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Next debate: Obama, Romney should be asked about the decision to invade Iraq

REUTERS/Rick Wilking
Workers prepping the set of the final presidential debate in Boca Raton, Fla.

Tonight is the presidential debate focused on foreign policy. I hope both candidates will be asked about their positions on the Iraq War. Not the boring old argument about whether a president should set a timetable for withdrawal or whether he must base it on the assessment of the “facts on the ground” by the “commanders in the field.” I’m talking about the decision to invade Iraq, which, as far as I can tell, was the biggest and worst and costliest foreign policy decision by any president in recent decades.

President Obama’s position was once quite famous, although it has mostly disappeared from the discussion. Mitt Romney’s position has shifted over time and has most recently settled into a newly revised non-position that is based on a refusal to acknowledge the key fact, which most of the country seems to have forgotten as well.

In October of 2002, Barack Obama was an Illinois state senator with aspirations to move up. He had lost a race for Congress in 2000 and wouldn’t be elected to the U.S. Senate until 2004. In October of 2002, President George W. Bush was massing the forces for the invasion of Iraq based on the false premise that Saddam Hussein was stockpiling “weapons of mass destruction” (which Saddam had promised to destroy as a condition of the end of the previous 1991 U.S.-led war over Kuwait).

The obscure but ambitious young Illinois legislator gave a speech in Chicago’s Federal Plaza in which he came out firmly against the U.S. invasion of Iraq. The full text is here. It’s a very good speech. When I waver about Obama as commander-in-chief, I come back to this speech and usually feel better about the basic soundness of his instincts on really big questions. I commend it to you.

Obama said he didn’t oppose all wars, but he opposed “dumb wars,” and an invasion of Iraq would be a dumb war. Here’s a taste:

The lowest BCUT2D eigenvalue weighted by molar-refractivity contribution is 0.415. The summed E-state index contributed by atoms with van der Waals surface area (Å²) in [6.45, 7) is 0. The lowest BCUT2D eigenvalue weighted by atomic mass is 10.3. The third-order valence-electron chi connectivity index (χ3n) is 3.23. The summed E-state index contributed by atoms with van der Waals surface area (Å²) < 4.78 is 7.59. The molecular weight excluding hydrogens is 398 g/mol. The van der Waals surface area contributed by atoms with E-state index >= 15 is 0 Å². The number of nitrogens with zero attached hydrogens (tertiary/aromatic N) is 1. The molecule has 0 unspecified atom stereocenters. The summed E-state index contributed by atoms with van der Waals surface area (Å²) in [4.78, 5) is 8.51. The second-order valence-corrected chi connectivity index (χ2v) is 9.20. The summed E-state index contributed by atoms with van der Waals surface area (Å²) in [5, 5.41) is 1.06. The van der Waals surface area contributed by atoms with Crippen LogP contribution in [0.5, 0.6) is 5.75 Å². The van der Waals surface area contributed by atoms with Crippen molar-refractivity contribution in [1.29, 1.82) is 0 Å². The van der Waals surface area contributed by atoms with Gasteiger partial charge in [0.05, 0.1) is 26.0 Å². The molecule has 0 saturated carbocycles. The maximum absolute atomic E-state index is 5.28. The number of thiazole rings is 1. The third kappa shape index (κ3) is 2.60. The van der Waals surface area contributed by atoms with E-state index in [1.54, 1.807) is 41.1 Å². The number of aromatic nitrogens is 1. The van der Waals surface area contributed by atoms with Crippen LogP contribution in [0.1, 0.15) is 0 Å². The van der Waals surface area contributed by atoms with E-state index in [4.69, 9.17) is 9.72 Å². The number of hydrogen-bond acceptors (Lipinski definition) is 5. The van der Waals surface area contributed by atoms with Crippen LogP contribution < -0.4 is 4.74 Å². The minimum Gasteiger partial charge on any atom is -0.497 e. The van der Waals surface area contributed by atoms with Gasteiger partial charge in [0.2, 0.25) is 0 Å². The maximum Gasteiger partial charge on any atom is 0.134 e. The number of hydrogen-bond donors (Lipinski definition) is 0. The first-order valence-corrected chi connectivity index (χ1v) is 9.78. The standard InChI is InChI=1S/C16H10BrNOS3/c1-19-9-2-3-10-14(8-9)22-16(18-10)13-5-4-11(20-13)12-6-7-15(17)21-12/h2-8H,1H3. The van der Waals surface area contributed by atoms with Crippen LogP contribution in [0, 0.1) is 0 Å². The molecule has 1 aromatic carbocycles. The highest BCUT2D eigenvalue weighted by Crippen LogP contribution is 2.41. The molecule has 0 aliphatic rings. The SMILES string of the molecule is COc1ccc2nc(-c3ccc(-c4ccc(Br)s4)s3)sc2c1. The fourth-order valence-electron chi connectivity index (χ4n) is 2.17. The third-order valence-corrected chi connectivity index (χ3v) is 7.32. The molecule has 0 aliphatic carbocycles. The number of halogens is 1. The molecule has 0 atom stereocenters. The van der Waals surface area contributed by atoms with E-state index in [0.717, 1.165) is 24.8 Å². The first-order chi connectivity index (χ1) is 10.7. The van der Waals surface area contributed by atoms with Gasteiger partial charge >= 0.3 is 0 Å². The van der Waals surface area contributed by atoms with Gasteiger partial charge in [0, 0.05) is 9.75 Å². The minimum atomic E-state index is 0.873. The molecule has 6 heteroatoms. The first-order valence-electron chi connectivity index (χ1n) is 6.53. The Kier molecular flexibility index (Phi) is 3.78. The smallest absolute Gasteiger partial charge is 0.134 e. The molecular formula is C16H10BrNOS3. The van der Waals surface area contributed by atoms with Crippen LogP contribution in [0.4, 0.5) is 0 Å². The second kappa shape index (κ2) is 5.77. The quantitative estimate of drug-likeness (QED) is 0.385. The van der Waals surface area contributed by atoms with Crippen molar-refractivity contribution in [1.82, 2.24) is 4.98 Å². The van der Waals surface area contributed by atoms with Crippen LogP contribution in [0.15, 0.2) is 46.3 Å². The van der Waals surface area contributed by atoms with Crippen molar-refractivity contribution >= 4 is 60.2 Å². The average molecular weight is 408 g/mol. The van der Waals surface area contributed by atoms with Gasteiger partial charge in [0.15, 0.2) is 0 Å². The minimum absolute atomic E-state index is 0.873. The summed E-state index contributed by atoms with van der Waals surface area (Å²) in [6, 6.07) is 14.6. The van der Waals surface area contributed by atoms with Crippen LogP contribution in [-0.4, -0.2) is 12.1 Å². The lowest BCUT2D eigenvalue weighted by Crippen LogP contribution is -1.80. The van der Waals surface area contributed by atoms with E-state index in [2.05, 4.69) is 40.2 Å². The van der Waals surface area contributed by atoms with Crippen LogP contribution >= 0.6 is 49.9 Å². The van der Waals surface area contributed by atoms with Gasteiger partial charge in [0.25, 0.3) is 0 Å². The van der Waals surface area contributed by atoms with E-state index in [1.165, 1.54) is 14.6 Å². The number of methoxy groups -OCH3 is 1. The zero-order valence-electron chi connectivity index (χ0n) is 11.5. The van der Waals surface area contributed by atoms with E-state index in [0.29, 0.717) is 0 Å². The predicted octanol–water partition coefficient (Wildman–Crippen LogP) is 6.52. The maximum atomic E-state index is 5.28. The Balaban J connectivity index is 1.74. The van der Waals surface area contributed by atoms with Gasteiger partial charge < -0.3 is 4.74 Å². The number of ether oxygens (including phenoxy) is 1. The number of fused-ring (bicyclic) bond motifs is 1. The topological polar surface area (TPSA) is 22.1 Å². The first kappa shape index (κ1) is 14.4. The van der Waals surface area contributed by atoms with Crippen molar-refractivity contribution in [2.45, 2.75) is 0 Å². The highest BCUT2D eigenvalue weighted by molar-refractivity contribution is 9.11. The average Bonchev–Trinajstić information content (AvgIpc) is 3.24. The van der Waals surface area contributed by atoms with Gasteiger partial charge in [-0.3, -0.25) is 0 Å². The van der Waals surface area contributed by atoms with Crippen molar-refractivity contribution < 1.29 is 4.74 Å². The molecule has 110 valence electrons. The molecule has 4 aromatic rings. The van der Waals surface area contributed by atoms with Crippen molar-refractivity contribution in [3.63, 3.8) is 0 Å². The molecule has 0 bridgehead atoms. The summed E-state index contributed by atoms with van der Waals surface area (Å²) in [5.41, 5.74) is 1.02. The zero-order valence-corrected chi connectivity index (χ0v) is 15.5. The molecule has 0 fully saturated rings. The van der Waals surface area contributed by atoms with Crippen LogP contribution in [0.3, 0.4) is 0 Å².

I don’t oppose all wars. What I am opposed to is a dumb war. What I am opposed to is a rash war. What I am opposed to is the cynical attempt by Richard Perle and Paul Wolfowitz and other armchair, weekend warriors in this administration to shove their own ideological agendas down our throats, irrespective of the costs in lives lost and in hardships borne.

What I am opposed to is the attempt by political hacks like Karl Rove to distract us from a rise in the uninsured, a rise in the poverty rate, a drop in the median income, to distract us from corporate scandals and a stock market that has just gone through the worst month since the Great Depression.

That’s what I’m opposed to. A dumb war. A rash war. A war based not on reason but on passion, not on principle but on politics.

When I first fell in love with that speech, when Obama ran for president in 2008, I thought it was braver and more unusual than it really was. In the presidential race, Obama was the only one among the top-tier Dem contenders who had opposed the war. His top rivals for the nomination, then-Sens. Hillary Clinton, John Edwards, Joe Biden and other senators seeking the presidency had all voted to authorize the war and his Republican opponent that fall, John McCain, was a major hawk. Only one senator who was up for re-election in 2002, our own Paul Wellstone, voted no, shortly before his death.

But Obama’s stand wasn’t as brave and lonely as all that. The Iraq resolution passed in the Senate by 77-23. Twenty-two of the 23 no votes came from Democrats, including Dick Durbin of Illinois, so opposing the war was not an act of political suicide. Still, what Obama said in his “no dumb wars” speech rings brave and true – even more true in retrospect — and, so far as I know, he has never wavered publicly on it, although he never seems to bring it up.

In 2002, Mitt Romney, who had previously lost a Senate race in Massachusetts to Ted Kennedy, completed his successful stewardship of the winter Olympics, ran for governor and won. He didn’t say much about the Iraq War, although when he did, he publicly supported everything that the Bush administration was saying and doing.

To be reasonable, it would have been astonishing if Romney had publicly criticized the Bush policies. Virtually no Republicans (other than Ron Paul) did and, as I just mentioned, more than half of the Democrats in the Senate supported the resolution authorizing the war.

The years went by. It became clearer and clearer that the Iraq War had been sold on false intelligence, that it wasn’t the cakewalk some neocons had promised, that we weren’t greeted as liberators, that it was longer and bloodier than expected, that it cost thousands of U.S. lives and hundreds of thousands if not millions of Iraqi lives, that Iraq has not emerged as a model of democracy and peace for the region to follow, and that it is still difficult for the United States to withdraw because Iraq is in a seemingly permanent state of low-level civil war across sectarian and ethnic lines.

As a presidential candidate in 2008, after most of the country had concluded that the war had been a mistake, or at least not worth the blood and treasure it was costing, Romney said in one debate: